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Will the fall in the 2018 new car market be bigger than we think?

I think the market will be down no less than 10% by  the end of March Mike Allen, Zeus Capital

Plummeting demand for diesel cars in the final quarter of last year has been partially blamed for the Society of Manufacturers and Traders (SMMT) underestimating the size of the full-year decline in new car registrations by 21.7% just two months earlier.

The society’s forecast, issued in November, predicted a fall of 4.7% in new car registrations for 2017, compared with the previous 12 months. The SMMT’s prediction in July 2017 was that full-year volumes would be down  by just 3.7% (at 2.594 million). However, the full-year market actually fell by 5.7%, a disparity of  almost 27,000 vehicles.

Most of that fall came in diesel – volumes fell by 30.6% in November and 31.1% in December year-on-year to leave the fuel type’s registrations down 17.1% for the whole of 2017. An SMMT spokeswoman told AM that consumers had chosen to “sit tight” rather than opt to buy a new petrol or AFV.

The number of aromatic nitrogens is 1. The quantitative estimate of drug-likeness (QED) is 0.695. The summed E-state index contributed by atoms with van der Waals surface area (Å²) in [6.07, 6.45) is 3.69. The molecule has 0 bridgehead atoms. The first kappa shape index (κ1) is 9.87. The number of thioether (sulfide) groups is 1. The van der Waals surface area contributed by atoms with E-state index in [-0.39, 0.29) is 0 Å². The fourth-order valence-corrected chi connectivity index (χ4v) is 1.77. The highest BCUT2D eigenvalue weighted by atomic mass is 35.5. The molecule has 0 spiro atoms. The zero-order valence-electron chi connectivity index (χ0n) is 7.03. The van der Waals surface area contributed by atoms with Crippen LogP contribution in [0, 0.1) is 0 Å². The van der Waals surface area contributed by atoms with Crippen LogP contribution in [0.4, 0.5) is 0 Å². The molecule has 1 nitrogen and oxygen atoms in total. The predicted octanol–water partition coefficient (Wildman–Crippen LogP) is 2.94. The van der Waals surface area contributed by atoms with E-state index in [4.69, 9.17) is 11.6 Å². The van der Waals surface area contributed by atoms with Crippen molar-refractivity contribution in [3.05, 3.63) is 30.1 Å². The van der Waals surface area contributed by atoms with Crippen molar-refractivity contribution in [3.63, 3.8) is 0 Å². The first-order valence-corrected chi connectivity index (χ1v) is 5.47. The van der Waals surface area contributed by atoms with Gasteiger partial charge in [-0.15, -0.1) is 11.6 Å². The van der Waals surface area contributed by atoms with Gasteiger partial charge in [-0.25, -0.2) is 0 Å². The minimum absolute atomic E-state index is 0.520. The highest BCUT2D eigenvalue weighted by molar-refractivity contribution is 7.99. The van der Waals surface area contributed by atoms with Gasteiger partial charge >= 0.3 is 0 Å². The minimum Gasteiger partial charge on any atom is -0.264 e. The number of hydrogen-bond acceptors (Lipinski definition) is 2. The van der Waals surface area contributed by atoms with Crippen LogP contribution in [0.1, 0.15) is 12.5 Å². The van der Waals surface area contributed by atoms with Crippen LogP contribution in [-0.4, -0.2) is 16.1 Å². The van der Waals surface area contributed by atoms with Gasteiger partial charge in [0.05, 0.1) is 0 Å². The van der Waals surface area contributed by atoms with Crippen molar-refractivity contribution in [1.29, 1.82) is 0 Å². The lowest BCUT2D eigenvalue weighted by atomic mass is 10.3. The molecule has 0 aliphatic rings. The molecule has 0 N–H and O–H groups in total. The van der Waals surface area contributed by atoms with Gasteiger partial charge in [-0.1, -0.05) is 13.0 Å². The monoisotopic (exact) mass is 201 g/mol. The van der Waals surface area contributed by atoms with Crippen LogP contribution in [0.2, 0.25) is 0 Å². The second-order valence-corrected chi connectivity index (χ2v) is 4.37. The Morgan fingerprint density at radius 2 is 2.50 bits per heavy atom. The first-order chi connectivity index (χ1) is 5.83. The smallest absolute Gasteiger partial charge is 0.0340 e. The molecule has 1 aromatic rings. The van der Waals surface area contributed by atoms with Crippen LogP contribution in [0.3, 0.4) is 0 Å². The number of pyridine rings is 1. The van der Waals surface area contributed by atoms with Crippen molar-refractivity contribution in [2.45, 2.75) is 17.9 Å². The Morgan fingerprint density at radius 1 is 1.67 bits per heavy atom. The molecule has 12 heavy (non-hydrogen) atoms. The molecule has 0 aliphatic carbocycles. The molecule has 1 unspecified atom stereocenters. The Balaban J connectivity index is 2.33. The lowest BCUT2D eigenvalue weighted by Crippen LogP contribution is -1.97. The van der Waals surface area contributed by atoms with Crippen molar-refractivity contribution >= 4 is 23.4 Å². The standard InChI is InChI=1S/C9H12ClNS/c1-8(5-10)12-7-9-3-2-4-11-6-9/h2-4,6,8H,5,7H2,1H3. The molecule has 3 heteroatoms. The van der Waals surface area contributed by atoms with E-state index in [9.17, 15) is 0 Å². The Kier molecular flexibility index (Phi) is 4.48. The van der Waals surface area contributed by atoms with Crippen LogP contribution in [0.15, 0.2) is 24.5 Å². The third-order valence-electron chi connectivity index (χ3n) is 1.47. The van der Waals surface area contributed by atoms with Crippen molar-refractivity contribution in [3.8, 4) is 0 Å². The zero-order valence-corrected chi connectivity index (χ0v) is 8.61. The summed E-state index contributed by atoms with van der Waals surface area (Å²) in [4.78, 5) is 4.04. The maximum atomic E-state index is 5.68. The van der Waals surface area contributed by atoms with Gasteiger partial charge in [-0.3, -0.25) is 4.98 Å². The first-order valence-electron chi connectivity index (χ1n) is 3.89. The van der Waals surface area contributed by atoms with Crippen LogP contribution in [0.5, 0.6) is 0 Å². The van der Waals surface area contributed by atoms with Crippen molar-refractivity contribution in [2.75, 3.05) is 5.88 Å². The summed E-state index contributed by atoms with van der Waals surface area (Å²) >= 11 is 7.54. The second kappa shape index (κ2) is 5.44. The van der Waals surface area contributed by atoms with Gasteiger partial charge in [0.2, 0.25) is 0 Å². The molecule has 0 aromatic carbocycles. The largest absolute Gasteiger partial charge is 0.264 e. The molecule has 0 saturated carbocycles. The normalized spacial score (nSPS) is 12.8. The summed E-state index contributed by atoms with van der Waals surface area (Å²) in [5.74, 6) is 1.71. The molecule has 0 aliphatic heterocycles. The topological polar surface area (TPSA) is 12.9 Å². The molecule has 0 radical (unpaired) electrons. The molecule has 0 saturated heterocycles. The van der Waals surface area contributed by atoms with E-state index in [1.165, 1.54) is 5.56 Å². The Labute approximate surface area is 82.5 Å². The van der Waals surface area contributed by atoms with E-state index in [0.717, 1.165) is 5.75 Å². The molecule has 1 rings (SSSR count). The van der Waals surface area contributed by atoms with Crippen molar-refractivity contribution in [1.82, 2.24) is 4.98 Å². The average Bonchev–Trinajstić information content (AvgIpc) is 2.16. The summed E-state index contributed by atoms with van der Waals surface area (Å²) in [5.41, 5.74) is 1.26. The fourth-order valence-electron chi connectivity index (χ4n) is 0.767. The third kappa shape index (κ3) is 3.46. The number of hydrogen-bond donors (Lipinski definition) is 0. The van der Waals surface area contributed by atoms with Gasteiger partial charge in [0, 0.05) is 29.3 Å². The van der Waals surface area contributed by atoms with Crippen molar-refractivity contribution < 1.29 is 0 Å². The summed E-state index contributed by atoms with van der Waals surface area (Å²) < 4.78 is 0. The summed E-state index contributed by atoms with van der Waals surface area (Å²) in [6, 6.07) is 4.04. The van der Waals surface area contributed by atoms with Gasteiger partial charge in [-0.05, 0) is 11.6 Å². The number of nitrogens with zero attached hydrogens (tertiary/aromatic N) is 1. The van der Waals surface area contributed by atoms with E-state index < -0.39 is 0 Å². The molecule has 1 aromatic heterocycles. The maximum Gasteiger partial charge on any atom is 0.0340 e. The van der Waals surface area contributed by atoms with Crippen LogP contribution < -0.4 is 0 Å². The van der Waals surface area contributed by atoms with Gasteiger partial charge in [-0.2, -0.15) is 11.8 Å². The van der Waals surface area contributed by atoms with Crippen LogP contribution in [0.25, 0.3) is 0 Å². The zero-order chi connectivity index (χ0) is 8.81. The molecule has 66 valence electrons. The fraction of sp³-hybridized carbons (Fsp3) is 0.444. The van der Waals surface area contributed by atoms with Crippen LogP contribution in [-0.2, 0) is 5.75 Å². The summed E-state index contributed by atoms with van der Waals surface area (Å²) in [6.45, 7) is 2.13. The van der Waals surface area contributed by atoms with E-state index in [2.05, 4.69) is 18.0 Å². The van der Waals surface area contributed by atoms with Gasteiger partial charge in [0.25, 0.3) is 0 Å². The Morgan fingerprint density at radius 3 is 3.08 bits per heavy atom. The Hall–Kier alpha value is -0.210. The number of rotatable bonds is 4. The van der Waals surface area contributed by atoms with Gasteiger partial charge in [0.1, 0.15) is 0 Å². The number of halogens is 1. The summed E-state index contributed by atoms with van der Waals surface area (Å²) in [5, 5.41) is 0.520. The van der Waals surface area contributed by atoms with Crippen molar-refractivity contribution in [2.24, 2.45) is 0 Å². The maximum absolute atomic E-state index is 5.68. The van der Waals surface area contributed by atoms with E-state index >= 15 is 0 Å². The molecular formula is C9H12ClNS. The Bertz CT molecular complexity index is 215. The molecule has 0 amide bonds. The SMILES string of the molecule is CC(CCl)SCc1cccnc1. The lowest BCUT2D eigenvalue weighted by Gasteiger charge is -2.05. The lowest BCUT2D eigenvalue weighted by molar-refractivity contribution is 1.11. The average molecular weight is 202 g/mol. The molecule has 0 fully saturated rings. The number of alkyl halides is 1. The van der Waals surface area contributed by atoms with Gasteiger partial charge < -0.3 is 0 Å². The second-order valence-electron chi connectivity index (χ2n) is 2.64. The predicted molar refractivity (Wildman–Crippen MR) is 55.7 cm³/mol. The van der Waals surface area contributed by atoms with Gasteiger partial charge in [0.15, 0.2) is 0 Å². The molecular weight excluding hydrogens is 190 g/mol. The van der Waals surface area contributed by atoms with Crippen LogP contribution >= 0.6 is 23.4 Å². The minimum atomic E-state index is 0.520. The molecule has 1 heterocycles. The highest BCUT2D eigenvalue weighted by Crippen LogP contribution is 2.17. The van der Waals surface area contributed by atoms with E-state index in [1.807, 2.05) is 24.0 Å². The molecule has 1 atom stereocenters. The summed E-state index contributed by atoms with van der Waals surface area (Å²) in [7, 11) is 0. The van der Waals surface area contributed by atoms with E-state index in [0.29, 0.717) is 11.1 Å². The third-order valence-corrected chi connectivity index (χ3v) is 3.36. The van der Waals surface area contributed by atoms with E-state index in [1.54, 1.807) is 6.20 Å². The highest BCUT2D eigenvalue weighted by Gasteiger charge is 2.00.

The result was a market down 11.2% and 14.4% during the last two months of the year.

National Franchised Dealers Association (NFDA) director Sue Robinson cited SMMT predictions from January 2017 – a full-year fall of 5% – when she claimed that 2017’s registrations were “in line with the forecasts”.

“The UK new car market closed 2017 in line with the forecasts at the start of the year, which predicted a decline in registrations following 2016’s record performance,” she said.

Peter Smyth, director at Swansway Garages, suggested that the SMMT forecasts continued to reflect the “unrealistic” volume targets of manufacturers.

“The forecast will be right according to what the manufacturers tell the SMMT, but that doesn’t mean they are right for the market,” he said.

“Add up all manufacturer projections for a given year and they’ll probably amount to four million vehicles.

“Manufacturers’ forced targets and market demand continue to be like chalk and cheese. I’d suggest the new car market is probably closer to 2.1m than 2.5m.”

In an NFDA statement that predicted a further “moderate” decline in registrations during 2018,  Robinson cited the volatility of the market in 2017 as  the cause of the  fall in volumes.

Commenting on the SMMT forecasts, she told AM: “Forecasts by nature tend to give only broad indicators of what to expect. Dealers and those who need to use forecasts should look at different sources, since relying purely on one source could lead to inaccuracies in planning.

“We would suggest that dealers speak to the NFDA, their own manufacturers, financial analysts and banks, and monitor their own business performance in order to get as accurate as possible figures.”

How dealers can plan for a volatile 2018